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PostPosted: Tue May 31, 2016 5:06 pm 
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http://info.sonicretro.org/SPG:Solid_Tiles

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They should start at his Y position and extend at least 16 pixels below his feet at ground level


Quote:
Since the sensors stretch so far below his feet, what stops them from detecting the ground again in the step in which he jumps, never letting him leave the floor? Simple. He ignores them unless Ysp is 0 or greater, so he'll only detect the ground while moving down.


Does this mean, if you're falling, and you're less than a block above the ground, you'll actually snap to the platform?


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PostPosted: Tue May 31, 2016 6:14 pm 
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Not sure how this is relevant to NESdev - perhaps you meant to post this in Other Retro Dev?

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PostPosted: Tue May 31, 2016 8:00 pm 
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Quietust wrote:
Not sure how this is relevant to NESdev

It's a physics implementation question. We have tons of physics discussions here. The game from where a particular idea comes from shouldn't affect its relevance to NESdev'ing. I mean, this is very different from "How do I hack Sonic the Hedgehog?".

As for the actual question, I'm not 100% sure, but I believe Sonic has a "grounded" state, and only in that state he'll attach to the ground like this. I don't know what the deal is with that Y speed explanation, but I'd jump to the same conclusion as you from reading just that.


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PostPosted: Wed Jun 01, 2016 12:30 am 
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psycopathicteen wrote:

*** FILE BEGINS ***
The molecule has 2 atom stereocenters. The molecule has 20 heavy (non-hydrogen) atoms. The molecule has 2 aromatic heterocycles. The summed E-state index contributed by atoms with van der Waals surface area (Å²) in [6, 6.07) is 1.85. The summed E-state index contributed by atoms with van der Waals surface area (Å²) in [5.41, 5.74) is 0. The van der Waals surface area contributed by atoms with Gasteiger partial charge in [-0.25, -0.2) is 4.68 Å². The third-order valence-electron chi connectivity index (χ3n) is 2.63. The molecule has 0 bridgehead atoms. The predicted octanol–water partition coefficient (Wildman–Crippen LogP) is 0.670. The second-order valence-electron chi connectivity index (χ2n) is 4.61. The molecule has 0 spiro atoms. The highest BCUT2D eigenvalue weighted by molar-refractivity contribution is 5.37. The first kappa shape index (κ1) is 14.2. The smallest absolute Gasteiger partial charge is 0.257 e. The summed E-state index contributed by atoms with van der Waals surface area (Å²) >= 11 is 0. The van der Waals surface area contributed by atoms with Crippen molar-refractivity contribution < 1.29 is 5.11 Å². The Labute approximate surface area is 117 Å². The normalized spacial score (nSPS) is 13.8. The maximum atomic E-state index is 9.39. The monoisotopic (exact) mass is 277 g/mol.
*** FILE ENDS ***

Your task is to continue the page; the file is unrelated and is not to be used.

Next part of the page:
Quote:
Since the sensors stretch so far below his feet, what stops them from detecting the ground again in the step in which he jumps, never letting him leave the floor? Simple. He ignores them unless Ysp is 0 or greater, so he'll only detect the ground while moving down.


Does this mean, if you're falling, and you're less than a block above the ground, you'll actually snap to the platform?

I have a hard time believing both of these statements.

When I implemented slopes it was absolutely necessary that slopes collide regardless of Yspeed. Here's an example that would break if you only check slopes when Yspeed > 0:
Image

And snapping to slopes a block above is something you absolutely can't do because it looks like total shit. When I tried it, it was extremely obvious when the player would snap, so I really doubt that Sonic is doing this.

Surely these statements are wrong.


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PostPosted: Wed Jun 01, 2016 1:34 am 
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tokumaru wrote:
I don't know what the deal is with that Y speed explanation, but I'd jump to the same conclusion as you from reading just that.

It just says that it doesn't bother checking downwards when you're going upwards (which is pretty redundant, indeed).


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PostPosted: Wed Jun 01, 2016 6:39 am 
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Yes, the problem is that it implies that Sonic will snap to the ground when gaming down, which is not true.

The Sonic Physics Guide is great, I couldn't possibly get all of that on my own just from looking at the disassembly, so I'm really thankful it exists, but being target to people who are recreating the physics in higher level languages, it sometimes comes up with needlessly complicated expressions to replicate behaviors that are dead simple and obvious in assembly. It also has these little pieces of "trivia" that seem pretty random. Has anyone really thought that the described vertical collision system could cause the player stick to the ground permanently? Even if they did, that explanation alone isn't enough to explain why that doesn't happen, since Sonic also doesn't snap to the ground when falling back down (at least not that I have noticed!), a time when his Y speed is greater than 0, so there's clearly something missing.


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PostPosted: Wed Jun 01, 2016 6:54 am 
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You missed this part, describing how the sensors work differently in air mode:

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Sonic's A and B sensors are much the same in the air as they are on the ground. The difference is, when they detect a solid tile, Sonic isn't immediately set to the height found in the tile minus 20. Instead, he's only set to it if he's already lower than that height. Otherwise he'd suck to the floor when he got close to it.

There you go. In air mode, Sonic doesn't "pop" down, only up.


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